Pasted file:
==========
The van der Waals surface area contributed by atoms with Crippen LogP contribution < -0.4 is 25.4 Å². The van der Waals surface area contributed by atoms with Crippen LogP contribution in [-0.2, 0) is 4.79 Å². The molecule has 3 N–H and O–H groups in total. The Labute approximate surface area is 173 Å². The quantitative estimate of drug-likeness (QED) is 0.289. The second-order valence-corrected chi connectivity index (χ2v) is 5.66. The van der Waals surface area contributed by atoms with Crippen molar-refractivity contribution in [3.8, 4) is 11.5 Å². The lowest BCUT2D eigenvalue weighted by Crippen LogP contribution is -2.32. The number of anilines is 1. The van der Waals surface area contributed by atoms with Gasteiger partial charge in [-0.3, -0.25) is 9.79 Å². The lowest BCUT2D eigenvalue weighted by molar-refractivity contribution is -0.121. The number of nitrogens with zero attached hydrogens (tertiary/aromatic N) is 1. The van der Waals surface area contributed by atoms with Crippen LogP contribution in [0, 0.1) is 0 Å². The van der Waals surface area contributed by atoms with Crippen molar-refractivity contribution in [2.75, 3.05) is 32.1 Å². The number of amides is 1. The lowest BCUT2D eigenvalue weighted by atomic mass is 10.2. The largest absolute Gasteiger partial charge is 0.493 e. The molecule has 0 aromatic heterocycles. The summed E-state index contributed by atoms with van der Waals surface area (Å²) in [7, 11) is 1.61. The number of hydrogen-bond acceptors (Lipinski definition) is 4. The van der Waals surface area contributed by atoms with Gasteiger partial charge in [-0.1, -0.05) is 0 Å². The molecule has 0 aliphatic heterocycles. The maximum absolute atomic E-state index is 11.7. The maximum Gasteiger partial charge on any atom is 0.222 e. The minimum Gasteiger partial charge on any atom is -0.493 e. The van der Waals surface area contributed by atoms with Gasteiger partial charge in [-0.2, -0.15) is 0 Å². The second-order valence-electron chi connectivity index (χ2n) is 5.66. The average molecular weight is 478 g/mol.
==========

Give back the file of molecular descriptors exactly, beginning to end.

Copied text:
The van der Waals surface area contributed by atoms with Crippen LogP contribution < -0.4 is 25.4 Å². The van der Waals surface area contributed by atoms with Crippen LogP contribution in [-0.2, 0) is 4.79 Å². The molecule has 3 N–H and O–H groups in total. The Labute approximate surface area is 173 Å². The quantitative estimate of drug-likeness (QED) is 0.289. The second-order valence-corrected chi connectivity index (χ2v) is 5.66. The van der Waals surface area contributed by atoms with Crippen molar-refractivity contribution in [3.8, 4) is 11.5 Å². The lowest BCUT2D eigenvalue weighted by Crippen LogP contribution is -2.32. The number of anilines is 1. The van der Waals surface area contributed by atoms with Gasteiger partial charge in [-0.3, -0.25) is 9.79 Å². The lowest BCUT2D eigenvalue weighted by molar-refractivity contribution is -0.121. The number of nitrogens with zero attached hydrogens (tertiary/aromatic N) is 1. The van der Waals surface area contributed by atoms with Crippen LogP contribution in [0, 0.1) is 0 Å². The van der Waals surface area contributed by atoms with Crippen molar-refractivity contribution in [2.75, 3.05) is 32.1 Å². The number of amides is 1. The lowest BCUT2D eigenvalue weighted by atomic mass is 10.2. The largest absolute Gasteiger partial charge is 0.493 e. The molecule has 0 aromatic heterocycles. The summed E-state index contributed by atoms with van der Waals surface area (Å²) in [7, 11) is 1.61. The number of hydrogen-bond acceptors (Lipinski definition) is 4. The van der Waals surface area contributed by atoms with Gasteiger partial charge in [-0.1, -0.05) is 0 Å². The molecule has 0 aliphatic heterocycles. The maximum absolute atomic E-state index is 11.7. The maximum Gasteiger partial charge on any atom is 0.222 e. The minimum Gasteiger partial charge on any atom is -0.493 e. The van der Waals surface area contributed by atoms with Gasteiger partial charge in [-0.2, -0.15) is 0 Å². The second-order valence-electron chi connectivity index (χ2n) is 5.66. The average molecular weight is 478 g/mol.